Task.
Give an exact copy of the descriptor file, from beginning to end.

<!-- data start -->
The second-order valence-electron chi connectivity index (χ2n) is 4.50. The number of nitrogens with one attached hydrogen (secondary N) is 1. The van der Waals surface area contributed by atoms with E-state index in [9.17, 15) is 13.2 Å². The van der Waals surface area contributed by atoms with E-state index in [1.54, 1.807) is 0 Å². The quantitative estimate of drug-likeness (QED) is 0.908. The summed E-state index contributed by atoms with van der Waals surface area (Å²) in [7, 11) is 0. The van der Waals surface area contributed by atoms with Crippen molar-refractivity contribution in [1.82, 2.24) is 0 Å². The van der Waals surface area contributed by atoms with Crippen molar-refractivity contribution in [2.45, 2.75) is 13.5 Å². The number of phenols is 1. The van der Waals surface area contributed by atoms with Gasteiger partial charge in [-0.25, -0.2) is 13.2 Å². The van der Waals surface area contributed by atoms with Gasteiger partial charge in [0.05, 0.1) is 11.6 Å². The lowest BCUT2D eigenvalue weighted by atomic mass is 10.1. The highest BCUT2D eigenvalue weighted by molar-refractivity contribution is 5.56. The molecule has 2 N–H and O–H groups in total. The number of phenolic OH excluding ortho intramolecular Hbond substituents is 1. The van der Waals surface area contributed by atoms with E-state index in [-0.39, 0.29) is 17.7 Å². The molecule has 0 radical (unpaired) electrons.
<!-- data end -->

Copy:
The second-order valence-electron chi connectivity index (χ2n) is 4.50. The number of nitrogens with one attached hydrogen (secondary N) is 1. The van der Waals surface area contributed by atoms with E-state index in [9.17, 15) is 13.2 Å². The van der Waals surface area contributed by atoms with E-state index in [1.54, 1.807) is 0 Å². The quantitative estimate of drug-likeness (QED) is 0.908. The summed E-state index contributed by atoms with van der Waals surface area (Å²) in [7, 11) is 0. The van der Waals surface area contributed by atoms with Crippen molar-refractivity contribution in [1.82, 2.24) is 0 Å². The van der Waals surface area contributed by atoms with Crippen molar-refractivity contribution in [2.45, 2.75) is 13.5 Å². The number of phenols is 1. The van der Waals surface area contributed by atoms with Gasteiger partial charge in [-0.25, -0.2) is 13.2 Å². The van der Waals surface area contributed by atoms with Gasteiger partial charge in [0.05, 0.1) is 11.6 Å². The lowest BCUT2D eigenvalue weighted by atomic mass is 10.1. The highest BCUT2D eigenvalue weighted by molar-refractivity contribution is 5.56. The molecule has 2 N–H and O–H groups in total. The number of phenolic OH excluding ortho intramolecular Hbond substituents is 1. The van der Waals surface area contributed by atoms with E-state index in [-0.39, 0.29) is 17.7 Å². The molecule has 0 radical (unpaired) electrons.